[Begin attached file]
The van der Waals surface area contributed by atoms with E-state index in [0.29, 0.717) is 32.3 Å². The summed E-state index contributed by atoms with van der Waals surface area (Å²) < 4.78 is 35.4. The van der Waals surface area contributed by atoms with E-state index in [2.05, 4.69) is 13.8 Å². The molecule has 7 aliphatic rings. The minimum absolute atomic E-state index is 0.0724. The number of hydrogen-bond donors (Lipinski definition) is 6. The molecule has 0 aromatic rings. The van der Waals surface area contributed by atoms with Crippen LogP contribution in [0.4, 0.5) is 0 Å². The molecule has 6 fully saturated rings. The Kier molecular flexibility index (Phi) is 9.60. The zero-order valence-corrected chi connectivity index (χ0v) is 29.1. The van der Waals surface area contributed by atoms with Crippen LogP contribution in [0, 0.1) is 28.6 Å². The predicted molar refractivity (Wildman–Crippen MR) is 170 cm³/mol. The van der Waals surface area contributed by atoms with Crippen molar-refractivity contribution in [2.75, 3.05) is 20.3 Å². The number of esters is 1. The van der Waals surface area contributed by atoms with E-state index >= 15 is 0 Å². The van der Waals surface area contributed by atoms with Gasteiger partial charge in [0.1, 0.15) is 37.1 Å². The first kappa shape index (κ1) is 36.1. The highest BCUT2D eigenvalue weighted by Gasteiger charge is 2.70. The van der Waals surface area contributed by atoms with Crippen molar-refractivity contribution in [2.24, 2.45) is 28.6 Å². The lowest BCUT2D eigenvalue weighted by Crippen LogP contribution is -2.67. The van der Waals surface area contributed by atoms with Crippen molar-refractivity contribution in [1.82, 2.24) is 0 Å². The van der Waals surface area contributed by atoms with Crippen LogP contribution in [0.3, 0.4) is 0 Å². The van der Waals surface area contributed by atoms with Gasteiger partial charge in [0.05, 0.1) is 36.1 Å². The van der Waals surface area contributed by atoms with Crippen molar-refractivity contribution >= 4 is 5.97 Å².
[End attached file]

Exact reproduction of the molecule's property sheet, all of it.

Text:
The van der Waals surface area contributed by atoms with E-state index in [0.29, 0.717) is 32.3 Å². The summed E-state index contributed by atoms with van der Waals surface area (Å²) < 4.78 is 35.4. The van der Waals surface area contributed by atoms with E-state index in [2.05, 4.69) is 13.8 Å². The molecule has 7 aliphatic rings. The minimum absolute atomic E-state index is 0.0724. The number of hydrogen-bond donors (Lipinski definition) is 6. The molecule has 0 aromatic rings. The van der Waals surface area contributed by atoms with Crippen LogP contribution in [0.4, 0.5) is 0 Å². The molecule has 6 fully saturated rings. The Kier molecular flexibility index (Phi) is 9.60. The zero-order valence-corrected chi connectivity index (χ0v) is 29.1. The van der Waals surface area contributed by atoms with Crippen LogP contribution in [0, 0.1) is 28.6 Å². The predicted molar refractivity (Wildman–Crippen MR) is 170 cm³/mol. The van der Waals surface area contributed by atoms with Crippen molar-refractivity contribution in [2.75, 3.05) is 20.3 Å². The number of esters is 1. The van der Waals surface area contributed by atoms with E-state index >= 15 is 0 Å². The van der Waals surface area contributed by atoms with Gasteiger partial charge in [0.1, 0.15) is 37.1 Å². The first kappa shape index (κ1) is 36.1. The highest BCUT2D eigenvalue weighted by Gasteiger charge is 2.70. The van der Waals surface area contributed by atoms with Crippen molar-refractivity contribution in [2.24, 2.45) is 28.6 Å². The lowest BCUT2D eigenvalue weighted by Crippen LogP contribution is -2.67. The van der Waals surface area contributed by atoms with Crippen molar-refractivity contribution in [1.82, 2.24) is 0 Å². The van der Waals surface area contributed by atoms with Crippen LogP contribution in [0.3, 0.4) is 0 Å². The van der Waals surface area contributed by atoms with Gasteiger partial charge in [0.05, 0.1) is 36.1 Å². The van der Waals surface area contributed by atoms with Crippen molar-refractivity contribution >= 4 is 5.97 Å².